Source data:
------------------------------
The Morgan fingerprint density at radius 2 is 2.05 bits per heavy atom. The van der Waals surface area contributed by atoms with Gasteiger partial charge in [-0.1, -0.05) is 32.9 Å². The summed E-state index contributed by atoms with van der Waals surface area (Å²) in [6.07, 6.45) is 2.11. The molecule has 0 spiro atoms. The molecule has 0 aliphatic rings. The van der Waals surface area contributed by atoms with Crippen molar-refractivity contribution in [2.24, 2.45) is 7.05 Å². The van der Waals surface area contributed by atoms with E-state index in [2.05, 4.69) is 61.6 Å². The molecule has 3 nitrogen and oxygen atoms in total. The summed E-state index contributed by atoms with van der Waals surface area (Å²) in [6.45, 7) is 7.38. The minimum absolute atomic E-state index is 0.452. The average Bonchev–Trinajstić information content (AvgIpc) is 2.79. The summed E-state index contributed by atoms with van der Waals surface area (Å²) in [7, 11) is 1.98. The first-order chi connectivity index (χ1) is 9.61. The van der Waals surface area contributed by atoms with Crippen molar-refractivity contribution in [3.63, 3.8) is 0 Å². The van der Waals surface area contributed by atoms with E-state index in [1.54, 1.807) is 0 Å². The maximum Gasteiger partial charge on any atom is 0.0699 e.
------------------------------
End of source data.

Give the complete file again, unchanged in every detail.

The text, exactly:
The Morgan fingerprint density at radius 2 is 2.05 bits per heavy atom. The van der Waals surface area contributed by atoms with Gasteiger partial charge in [-0.1, -0.05) is 32.9 Å². The summed E-state index contributed by atoms with van der Waals surface area (Å²) in [6.07, 6.45) is 2.11. The molecule has 0 spiro atoms. The molecule has 0 aliphatic rings. The van der Waals surface area contributed by atoms with Crippen molar-refractivity contribution in [2.24, 2.45) is 7.05 Å². The van der Waals surface area contributed by atoms with E-state index in [2.05, 4.69) is 61.6 Å². The molecule has 3 nitrogen and oxygen atoms in total. The summed E-state index contributed by atoms with van der Waals surface area (Å²) in [6.45, 7) is 7.38. The minimum absolute atomic E-state index is 0.452. The average Bonchev–Trinajstić information content (AvgIpc) is 2.79. The summed E-state index contributed by atoms with van der Waals surface area (Å²) in [7, 11) is 1.98. The first-order chi connectivity index (χ1) is 9.61. The van der Waals surface area contributed by atoms with Crippen molar-refractivity contribution in [3.63, 3.8) is 0 Å². The van der Waals surface area contributed by atoms with E-state index in [1.54, 1.807) is 0 Å². The maximum Gasteiger partial charge on any atom is 0.0699 e.